Deborah Ross

Sporting marriage

The Damned United<br /> 15, Nationwide

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The Damned United

15, Nationwide

The Damned United is, I suppose, a football film but if you don’t like football don’t let this put you off. (If you do, I’ll hear about it, and then you’ll be in trouble.) I liked it enormously even though football bores me stiff and I don’t know the first thing about it, although please, please — and I’m begging you here — don’t take this as a cue to get all the condiments out of the cupboard and start explaining the offside rule to me or I shall have to say to you, ‘Put the malt vinegar away, love, before I punch you on the nose. See how my fingers are already forming into a fist?’ The thing you must understand is that when I say there will be trouble, there will be trouble. And noses might get bloodied.

Anyway, it’s based on the book of the same name by David Peace and is about football manager Brian’s Clough’s doomed, disastrous, 44-day sojourn at Leeds United in 1974. OK, I can see that this isn’t going to sell it to the non-footie crowd but stick with me, my dears, stick with me. It’ll pay off in the end, as you know it always does, plus the screenplay is by Peter Morgan (The Queen, Frost/Nixon) and it does star Michael Sheen (The Queen, Frost/Nixon; I know, what are the chances?) who puts in yet another wondrous and compelling performance. It does make you think: is there any real-life person Sheen couldn’t play? OK, I’m guessing Cher would be a stretch, but aside from her?

So what exactly do we have here? Well, we have Clough, who is all quick eyes and quiff, as well as vain, boastful, obsessive, angry and dumb. That said, though, he is also funny, smart, proud, vulnerable and fearless. I’ll say this for what I now know about Brian Clough: he was extremely extreme. And we also have his trusty assistant, Peter Taylor, as played loveably by the loveable Timothy Spall. People say Spall is nothing like Taylor but, as I don’t know a thing about Taylor, I can simply enjoy Spall. There has been much fretting about the authenticity of this film — he didn’t look like that!; he’d never have done that!; Billy Bremner (who he?) didn’t have four chins! — but if you don’t know anything then you can’t be tormented. At the press screening I bumped into Rod Liddle of this parish who was infuriated by this detail not being right and that detail not being right and you know what? I laughed in his face! And then happily waltzed off! Man, I’m telling you: complete ignorance has to be the way forward.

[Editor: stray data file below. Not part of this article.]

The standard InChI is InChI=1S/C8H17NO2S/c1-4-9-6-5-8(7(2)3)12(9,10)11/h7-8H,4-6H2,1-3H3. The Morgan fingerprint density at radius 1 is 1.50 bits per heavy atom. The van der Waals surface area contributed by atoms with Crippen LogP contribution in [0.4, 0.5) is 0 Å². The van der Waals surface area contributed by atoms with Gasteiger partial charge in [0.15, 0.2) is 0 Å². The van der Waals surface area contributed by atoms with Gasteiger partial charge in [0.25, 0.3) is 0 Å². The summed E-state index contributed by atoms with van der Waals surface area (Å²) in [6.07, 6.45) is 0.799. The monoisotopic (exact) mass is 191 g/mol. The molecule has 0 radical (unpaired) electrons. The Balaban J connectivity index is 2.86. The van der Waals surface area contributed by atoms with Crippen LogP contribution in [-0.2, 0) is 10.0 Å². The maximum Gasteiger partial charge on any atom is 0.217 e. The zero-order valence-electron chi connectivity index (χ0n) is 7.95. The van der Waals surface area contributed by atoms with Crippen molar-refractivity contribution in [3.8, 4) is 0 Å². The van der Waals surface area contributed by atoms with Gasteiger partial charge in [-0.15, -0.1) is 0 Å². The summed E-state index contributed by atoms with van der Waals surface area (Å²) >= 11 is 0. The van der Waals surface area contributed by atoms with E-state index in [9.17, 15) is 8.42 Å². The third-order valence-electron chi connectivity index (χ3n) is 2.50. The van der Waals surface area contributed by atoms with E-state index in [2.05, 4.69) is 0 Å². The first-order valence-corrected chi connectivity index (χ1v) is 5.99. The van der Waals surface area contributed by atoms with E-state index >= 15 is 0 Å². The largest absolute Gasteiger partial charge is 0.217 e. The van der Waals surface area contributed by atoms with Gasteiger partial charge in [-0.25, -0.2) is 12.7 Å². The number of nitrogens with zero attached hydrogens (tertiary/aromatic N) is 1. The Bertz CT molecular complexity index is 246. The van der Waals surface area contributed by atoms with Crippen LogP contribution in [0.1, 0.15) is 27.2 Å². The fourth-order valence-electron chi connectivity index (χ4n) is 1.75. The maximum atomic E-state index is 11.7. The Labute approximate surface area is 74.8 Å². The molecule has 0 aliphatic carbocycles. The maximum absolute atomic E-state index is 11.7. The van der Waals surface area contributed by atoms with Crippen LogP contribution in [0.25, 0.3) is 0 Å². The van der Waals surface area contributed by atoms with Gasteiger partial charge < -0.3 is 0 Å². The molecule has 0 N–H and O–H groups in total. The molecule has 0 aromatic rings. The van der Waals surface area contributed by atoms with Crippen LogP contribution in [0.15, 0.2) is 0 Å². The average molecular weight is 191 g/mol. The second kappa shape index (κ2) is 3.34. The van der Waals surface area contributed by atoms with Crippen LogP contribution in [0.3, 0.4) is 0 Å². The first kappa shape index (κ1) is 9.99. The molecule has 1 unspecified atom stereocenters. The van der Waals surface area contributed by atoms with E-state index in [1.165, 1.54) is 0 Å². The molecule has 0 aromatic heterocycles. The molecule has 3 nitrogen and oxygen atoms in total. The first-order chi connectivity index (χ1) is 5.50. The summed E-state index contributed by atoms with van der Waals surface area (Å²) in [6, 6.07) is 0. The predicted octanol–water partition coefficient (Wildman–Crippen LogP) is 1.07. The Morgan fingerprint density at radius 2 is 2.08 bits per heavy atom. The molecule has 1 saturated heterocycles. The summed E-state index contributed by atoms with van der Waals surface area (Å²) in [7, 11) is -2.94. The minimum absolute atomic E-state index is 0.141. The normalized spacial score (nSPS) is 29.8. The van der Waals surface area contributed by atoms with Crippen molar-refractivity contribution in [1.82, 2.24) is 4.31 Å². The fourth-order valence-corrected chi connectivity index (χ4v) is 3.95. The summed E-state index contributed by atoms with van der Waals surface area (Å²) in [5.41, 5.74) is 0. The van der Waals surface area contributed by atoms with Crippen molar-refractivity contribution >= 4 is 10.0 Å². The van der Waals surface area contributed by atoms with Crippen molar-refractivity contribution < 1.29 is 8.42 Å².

The film’s main focus is on the relationship between Clough and Taylor who need each other, and love each other in their way, but whose sporting marriage is torn apart by Clough’s absolute determination to better his nemesis, the manager Don Revie, whom he replaced at Leeds. On first meeting the Leeds team Clough tells them they are all violent thugs and it’s all pretty much downhill from there. There is a player called Billy Bremner who is not nice at all and, if he didn’t have four chins and shockingly bad hair then, I am glad he has them now.

The film, as directed by Tom Hooper, moves along crisply with, mercifully, very little on-pitch football and many beautifully crafted, touching moments that may be sharply observed but then may not be, as how would I know? There is a particularly moving, staring-into-the-abyss scene which involves Clough making a late-night, whisky-sodden phone call to Revie, which now I think about it, also happened in Frost/Nixon (although Nixon called Frost, not Revie). And there is a ton of Seventies nostalgia: the cars; the hair-dos; the package holidays; the pre-polyester football kits and, of course, many things are brown. The Seventies were a particularly brown decade. Some might think there is too much of this but I rather enjoyed it. I particularly enjoyed the ashtrays being laid out for the players for half-time, plus the moment when a club chairman gasps, ‘You can’t pay a footballer £300 a week!’ (My son now tells me there is player called Robinho who now earns £150,000 a week. Can this be true? Or is he lying to me, like he does about having washed up his cereal bowl which I later find it hidden in the oven?)

Like The Queen, The Damned United isn’t easy to define. It is what it is and while not exactly cinematic — it could just as easily have been made for telly — it is always skilled and absorbing and does give you a sense of the emotional toil football takes. I liked it, and liked it a lot. Certainly, I liked it a lot better than being asked to imagine that the vinegar is the goalie and the salt cellar is the striker, which I do not like at all. Never have done, never will.